Yasuji feels a bit guilty and tries to reinforce how devoted he is to Suzu.
After a standard scene between the sisters in all but blood . . .
. . . they give us a great view of an engine . . .
. . . and Oda proves that she’s up to the task after spending the night studying. But is this the teamwork Kunikida was looking for?
I didn’t realize they had plane retirement ceremonies, but I suppose it makes sense – especially for a venerable 747-400.
The ceremony provides some opportunity for interesting interactions . . .
. . . especially between Kunikida and Tezuka, as Tezuka insists that she wants everyone on the team to become a pilot, and for there to be no dropouts. Well, since there doesn’t seem to be any obstacle in her way, I suppose this does give her a bit more of a challenge, as some of the others definitely have a bad attitude.
Looks like she starts her counseling duties right away, trying to figure out how to make the trainees into a team.
Yamada Kazuo (Fujii Ryusei) is going to be a special problem, as he’s totally focused on Suzuki instead of his own work and can’t even keep the screws sorted out.
The trainees are worn out after spending most of the day standing around as the maintenance crew did all the work. Kunikida can tell that they’re psyches are frayed after the experience.
Some of them are expressing their frustration openly now.
Kotori (Koyanagi Yu) has the right attitude, but gets angry at the complaining trainees.
Kunikida sees this and pulls the trainees aside . . .
. . . showing them a case where a crash occurred because someone forgot to take off some masking tape from the pitot tube, which is essential for the cockpit instruments. While playing Flight Simulator, I’ve had a situation where the pitot tube got iced over and I had bad numbers on the instruments, so this is no exaggeration.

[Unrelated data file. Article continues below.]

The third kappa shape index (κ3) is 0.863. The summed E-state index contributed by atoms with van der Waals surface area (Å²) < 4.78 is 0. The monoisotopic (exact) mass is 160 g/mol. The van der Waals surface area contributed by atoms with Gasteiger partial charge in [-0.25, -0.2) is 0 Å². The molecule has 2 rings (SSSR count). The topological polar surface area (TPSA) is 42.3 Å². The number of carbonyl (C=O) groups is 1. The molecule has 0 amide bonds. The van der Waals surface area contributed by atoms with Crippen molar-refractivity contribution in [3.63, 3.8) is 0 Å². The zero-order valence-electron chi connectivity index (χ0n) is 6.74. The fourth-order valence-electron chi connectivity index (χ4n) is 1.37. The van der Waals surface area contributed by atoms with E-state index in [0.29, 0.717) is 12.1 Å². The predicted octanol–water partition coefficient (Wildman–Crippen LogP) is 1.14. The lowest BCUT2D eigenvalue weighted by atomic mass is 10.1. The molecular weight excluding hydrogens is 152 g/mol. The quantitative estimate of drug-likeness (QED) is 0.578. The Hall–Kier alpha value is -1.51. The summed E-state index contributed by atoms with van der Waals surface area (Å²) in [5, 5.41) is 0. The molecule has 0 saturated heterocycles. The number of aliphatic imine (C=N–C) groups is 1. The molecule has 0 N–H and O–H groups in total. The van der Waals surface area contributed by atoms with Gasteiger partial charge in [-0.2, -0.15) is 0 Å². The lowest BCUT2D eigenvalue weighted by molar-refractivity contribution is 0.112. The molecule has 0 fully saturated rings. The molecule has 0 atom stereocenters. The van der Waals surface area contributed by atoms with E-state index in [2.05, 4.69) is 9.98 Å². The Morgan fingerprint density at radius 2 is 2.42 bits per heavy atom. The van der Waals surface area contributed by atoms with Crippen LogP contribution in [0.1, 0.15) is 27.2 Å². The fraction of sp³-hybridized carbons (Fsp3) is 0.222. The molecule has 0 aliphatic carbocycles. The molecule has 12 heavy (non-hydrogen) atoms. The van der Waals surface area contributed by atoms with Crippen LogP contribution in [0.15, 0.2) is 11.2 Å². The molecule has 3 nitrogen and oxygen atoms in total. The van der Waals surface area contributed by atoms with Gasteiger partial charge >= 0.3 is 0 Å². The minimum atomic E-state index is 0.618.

Oh, and it’s worth remembering that even the Space Shuttle Challenger – a massively more complicated vehicle that experiences much more heat, pressure, and stress – ultimately exploded because a single O-ring (a very common part) was not designed for freezing weather and broke. They should have either used an O-ring meant for cold weather, or the shuttle shouldn’t have been launched in those conditions. It’s an illusion and mistake to believe that great tragedies have great or obvious causes – the more complicated something is, the more likely a small or subtle cause will lead to its destruction.
And on that note, I think I’ll leave the rest of the show for your enjoyment. Clearly, the question is whether the trainees all get the message, do things properly, and learn to work as a team. I can tell you that they don’t change immediately after that lecture from Kunikida, so what could straighten them out?
Some of them clearly don’t have a love of airplanes, and I really wonder what drove them to become pilots. The writers are going to have to give us more background on them if we’re really supposed to care what happens to them.
They did give us a bit of that on Kotori – he wanted to become a 747 mechanic as a kid. So that at least explains his enthusiasm – the rest of them had been accusing him of just sucking up to win points.
Overall, I thought this episode was better than the last one. That was partly because the maintenance crew genuinely did things the best that they could, while I felt that the ground staff under Suzuki didn’t try as hard as they could – going for the ‘second best’ option so that Tezuka could go the extra mile. There was a legitimate question about whether the trainees were really suited to be pilots.
But mainly, it was a better episode because I enjoyed the shots of the plane. What can I say? I’m a junkie for this sort of thing.
I think it’s fair to judge this drama against Beginners!, and on that rubric I think it’s more serious, but falling short in pace. Even with a solid story like there was this time, it moved very slowly, and I could easily have left it running while grabbing a bite to eat without missing anything important.
I hope that, with the trainees now resolved to stop complaining, we can see them work through more significant challenges.